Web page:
Kate Sundquist 7 min read ACT Info and Tips, SAT Info and Tips

Not Sure When to Take the SAT/ACT? Here’s Your Guide.

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 In this post, we’ll outline a few of the top questions you might have about the timing of standardized tests and we’ll offer our ideal timeline for tackling these tests. To learn more about when you should take the SAT or ACT, keep reading.

 

Are Some Test Dates Easier Than Others?

 

Let’s start by throwing this one right out the window. Your choice of when to take the SAT should NOT be based around which test date is said to be easiest. It is a myth that you’ll be able to score higher on some test dates than on others.

 

This myth probably originated from the belief that the SAT or ACT is curved. Some people think that these tests are scored on a curve and that you can therefore “hack” your score by taking the test on the date when the lowest scoring population is most likely to test. This, however, simply isn’t true. The SAT and ACT are not scored on a curve, so the other people taking the test and the test date will have no impact on your score. There is no easiest date to take the tests on, so your best bet is to focus on when to take the SAT or ACT based on what work best for your schedule.

 

To learn more about how the SAT and ACT are scored, check out our posts How Does the Scoring Curve Work for the ACT? and How Does the Curve Work for the SAT?.

 

What’s the Ideal Timeline for Taking the SAT or ACT?

 

For best results, we recommend the following timelines. You can follow the one for the SAT, the ACT, or combine the two until you identify which test format works best for you.

 

The SAT Preparation Timeline

 

1. Take the PSAT 8/9 in your freshman year and the PSAT 10 as a sophomore to get used to standardized testing.

 

2. In the summer before your junior year, take a practice SAT to learn your baseline score. This test can be something you administer yourself at home, or you can attend a formal practice test at a prep center (Princeton Review offers free, proctored paper-and-pencil practice tests).

 

3. Study to take the official SAT for the first time in the fall of your junior year. This usually means an October or November test date.

 

4. Sit for the PSAT/NMSQT as a junior. If possible, aim to complete your SAT preparation before the PSAT/NMSQT test date to increase your chances of qualifying for a National Merit Scholarship.

 

5. If you’re not happy with your first score, study to take the SAT again your junior spring.

 

6. If your score still needs some work, prepare to take the SAT one final time in late summer/early fall of your senior year.

 

The ACT Preparation Timeline

 

1. Take the PreACT in your sophomore year to get used to standardized testing.

 

2. In the summer before your junior year, take a practice ACT to learn your baseline score. This test can be something you administer yourself at home, or you can attend a formal practice test at a prep center (Princeton Review offers free, proctored paper-and-pencil practice tests).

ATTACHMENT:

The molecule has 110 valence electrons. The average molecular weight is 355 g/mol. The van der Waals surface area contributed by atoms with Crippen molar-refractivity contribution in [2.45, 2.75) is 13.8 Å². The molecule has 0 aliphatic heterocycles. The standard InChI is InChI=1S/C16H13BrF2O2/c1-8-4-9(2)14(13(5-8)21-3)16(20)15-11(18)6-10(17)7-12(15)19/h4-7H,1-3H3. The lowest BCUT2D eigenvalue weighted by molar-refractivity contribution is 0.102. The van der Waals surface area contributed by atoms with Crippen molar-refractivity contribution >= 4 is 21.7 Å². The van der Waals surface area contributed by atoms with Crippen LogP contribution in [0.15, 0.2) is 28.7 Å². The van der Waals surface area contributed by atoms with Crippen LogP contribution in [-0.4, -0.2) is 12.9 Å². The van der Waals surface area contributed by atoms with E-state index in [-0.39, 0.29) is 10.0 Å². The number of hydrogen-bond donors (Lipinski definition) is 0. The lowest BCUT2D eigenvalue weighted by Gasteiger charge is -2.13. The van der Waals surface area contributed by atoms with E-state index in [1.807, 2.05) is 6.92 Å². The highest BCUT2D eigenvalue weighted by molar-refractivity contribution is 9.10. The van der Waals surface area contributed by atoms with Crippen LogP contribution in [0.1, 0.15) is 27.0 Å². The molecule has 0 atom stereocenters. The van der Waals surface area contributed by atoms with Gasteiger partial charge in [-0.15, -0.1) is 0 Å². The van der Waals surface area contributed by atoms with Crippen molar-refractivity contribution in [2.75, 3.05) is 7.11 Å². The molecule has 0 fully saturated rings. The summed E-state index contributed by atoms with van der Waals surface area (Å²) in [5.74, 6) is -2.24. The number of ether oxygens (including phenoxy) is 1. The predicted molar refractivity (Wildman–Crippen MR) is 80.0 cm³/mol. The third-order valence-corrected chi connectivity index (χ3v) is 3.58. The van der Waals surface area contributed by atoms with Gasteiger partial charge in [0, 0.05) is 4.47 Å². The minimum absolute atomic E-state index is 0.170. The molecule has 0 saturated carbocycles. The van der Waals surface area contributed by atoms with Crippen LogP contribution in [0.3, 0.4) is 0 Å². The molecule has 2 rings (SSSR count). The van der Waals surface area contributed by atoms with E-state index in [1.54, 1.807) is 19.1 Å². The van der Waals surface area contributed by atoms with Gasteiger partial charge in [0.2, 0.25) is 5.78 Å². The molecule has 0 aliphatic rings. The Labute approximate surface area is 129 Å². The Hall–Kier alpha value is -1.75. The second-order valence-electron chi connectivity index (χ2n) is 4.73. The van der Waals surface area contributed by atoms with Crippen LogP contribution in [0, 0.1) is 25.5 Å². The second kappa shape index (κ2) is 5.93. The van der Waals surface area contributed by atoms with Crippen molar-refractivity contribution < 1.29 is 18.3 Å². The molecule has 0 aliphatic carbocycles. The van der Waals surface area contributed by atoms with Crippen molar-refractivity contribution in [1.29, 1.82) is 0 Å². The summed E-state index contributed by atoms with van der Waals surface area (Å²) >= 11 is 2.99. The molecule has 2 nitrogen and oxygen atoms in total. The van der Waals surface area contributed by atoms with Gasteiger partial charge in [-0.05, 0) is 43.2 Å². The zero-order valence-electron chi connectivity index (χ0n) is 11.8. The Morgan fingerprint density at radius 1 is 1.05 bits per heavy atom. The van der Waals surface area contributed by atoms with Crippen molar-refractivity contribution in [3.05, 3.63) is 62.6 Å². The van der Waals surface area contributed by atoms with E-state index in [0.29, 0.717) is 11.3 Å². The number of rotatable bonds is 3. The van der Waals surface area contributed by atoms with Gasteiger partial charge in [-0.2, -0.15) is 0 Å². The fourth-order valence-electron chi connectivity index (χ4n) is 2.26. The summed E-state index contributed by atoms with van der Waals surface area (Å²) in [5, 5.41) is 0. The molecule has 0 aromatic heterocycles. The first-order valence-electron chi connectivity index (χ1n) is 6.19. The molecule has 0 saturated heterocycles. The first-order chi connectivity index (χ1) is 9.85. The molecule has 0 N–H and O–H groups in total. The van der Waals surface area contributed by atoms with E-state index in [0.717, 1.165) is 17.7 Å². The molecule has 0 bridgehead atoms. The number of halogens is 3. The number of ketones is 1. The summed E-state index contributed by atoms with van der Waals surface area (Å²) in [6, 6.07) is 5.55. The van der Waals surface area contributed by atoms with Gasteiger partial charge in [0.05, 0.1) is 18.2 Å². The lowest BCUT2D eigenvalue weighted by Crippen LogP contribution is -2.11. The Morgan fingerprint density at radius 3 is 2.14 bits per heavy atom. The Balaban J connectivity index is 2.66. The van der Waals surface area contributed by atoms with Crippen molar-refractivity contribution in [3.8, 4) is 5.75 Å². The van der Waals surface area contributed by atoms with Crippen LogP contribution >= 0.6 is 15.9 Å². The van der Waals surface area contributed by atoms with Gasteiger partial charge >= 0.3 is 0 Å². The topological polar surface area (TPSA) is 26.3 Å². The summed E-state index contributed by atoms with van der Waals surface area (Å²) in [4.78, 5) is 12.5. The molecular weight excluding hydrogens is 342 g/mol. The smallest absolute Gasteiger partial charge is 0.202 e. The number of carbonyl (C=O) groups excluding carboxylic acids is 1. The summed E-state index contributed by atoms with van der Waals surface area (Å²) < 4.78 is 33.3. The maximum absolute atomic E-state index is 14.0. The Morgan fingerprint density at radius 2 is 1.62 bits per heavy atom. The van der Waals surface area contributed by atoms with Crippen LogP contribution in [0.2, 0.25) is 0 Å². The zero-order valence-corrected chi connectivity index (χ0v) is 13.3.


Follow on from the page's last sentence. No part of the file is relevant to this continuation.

3. Study to take the official ACT for the first time in the fall of your junior year. This usually means an October or November test date.

 

4. Sit for the PSAT/NMSQT as a junior if you want to qualify for a National Merit Scholarship. You should do some PSAT specific studying if you’re aiming for National Merit status, as the PSAT is different in structure and content from the ACT.

 

5. If you’re not happy with your first score, study to take the ACT again your junior spring.

 

6. If your score still needs some work, prepare to take the ACT one final time in the summer before your senior year.

 

Only take the SAT or ACT in your senior year if you are sure your score will increase substantially. Typically, we recommend finishing up your testing before then just because this time tends to be busy with other college application tasks.

 

Remember that these are just guidelines. If you have extenuating circumstances, when to take the SAT or ACT could be a little different for you. It may make sense for you to skip some of these steps or move your timeline around a bit. For example, if you have substantial commitments your junior year, consider taking your exam at the very end of sophomore year. Or, if you take an SAT practice test and discover it’s not for you, try the ACT instead.

 

Whatever approach you take, we strongly recommend against sitting for the SAT or ACT more than three times. You are unlikely to see substantial increases in your score after three attempts.

 

Last Tip: Recognize that studying for the SAT or ACT is a serious commitment. The more focused you are during your preparation the first time around, the less likely you are to have to take it a second or third time. You save a lot of time and stress in the long run by setting aside two or three months and studying intensively up front. For more tips on how to build the best prep schedule, check out 10 Tips to Prepare for the SAT and What Parents Need to Know about SAT and ACT Studying Prep

 

When Exactly Can I Take the SAT or ACT?

 

The SAT is offered roughly once a month during the academic year, with a winter break separating fall and spring test dates. Here are all the dates the SAT is being offered for this school year, along with registration links:

 

SAT Date Registration Deadline Late Registration Deadline Deadline for Changes
March 14, 2020

Register

February 14, 2020 February 25, 2020

(mailed registrations)

March 3, 2020

(online or by phone registration)

March 3, 2020
May 2, 2020

Register

April 3, 2020 April 14, 2020

(mailed registrations)